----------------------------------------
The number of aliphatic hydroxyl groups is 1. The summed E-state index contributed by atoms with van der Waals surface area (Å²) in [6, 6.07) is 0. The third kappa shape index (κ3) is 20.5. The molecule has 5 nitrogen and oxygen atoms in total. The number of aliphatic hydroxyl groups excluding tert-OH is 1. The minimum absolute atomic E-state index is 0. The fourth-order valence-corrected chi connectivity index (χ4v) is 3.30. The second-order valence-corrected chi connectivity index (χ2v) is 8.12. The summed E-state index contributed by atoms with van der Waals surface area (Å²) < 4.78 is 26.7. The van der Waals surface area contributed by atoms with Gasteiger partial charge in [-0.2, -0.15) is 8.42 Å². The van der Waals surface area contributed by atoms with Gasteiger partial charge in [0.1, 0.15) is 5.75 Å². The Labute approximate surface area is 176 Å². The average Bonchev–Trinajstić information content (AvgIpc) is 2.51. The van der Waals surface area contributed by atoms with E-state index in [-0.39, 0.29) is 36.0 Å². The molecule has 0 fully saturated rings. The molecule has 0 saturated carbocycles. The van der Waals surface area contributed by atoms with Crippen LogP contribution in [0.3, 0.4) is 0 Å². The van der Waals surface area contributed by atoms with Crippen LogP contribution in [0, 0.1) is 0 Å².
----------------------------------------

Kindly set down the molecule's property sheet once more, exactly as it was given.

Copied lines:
The number of aliphatic hydroxyl groups is 1. The summed E-state index contributed by atoms with van der Waals surface area (Å²) in [6, 6.07) is 0. The third kappa shape index (κ3) is 20.5. The molecule has 5 nitrogen and oxygen atoms in total. The number of aliphatic hydroxyl groups excluding tert-OH is 1. The minimum absolute atomic E-state index is 0. The fourth-order valence-corrected chi connectivity index (χ4v) is 3.30. The second-order valence-corrected chi connectivity index (χ2v) is 8.12. The summed E-state index contributed by atoms with van der Waals surface area (Å²) < 4.78 is 26.7. The van der Waals surface area contributed by atoms with Gasteiger partial charge in [-0.2, -0.15) is 8.42 Å². The van der Waals surface area contributed by atoms with Gasteiger partial charge in [0.1, 0.15) is 5.75 Å². The Labute approximate surface area is 176 Å². The average Bonchev–Trinajstić information content (AvgIpc) is 2.51. The van der Waals surface area contributed by atoms with E-state index in [-0.39, 0.29) is 36.0 Å². The molecule has 0 fully saturated rings. The molecule has 0 saturated carbocycles. The van der Waals surface area contributed by atoms with Crippen LogP contribution in [0.3, 0.4) is 0 Å². The van der Waals surface area contributed by atoms with Crippen LogP contribution in [0, 0.1) is 0 Å².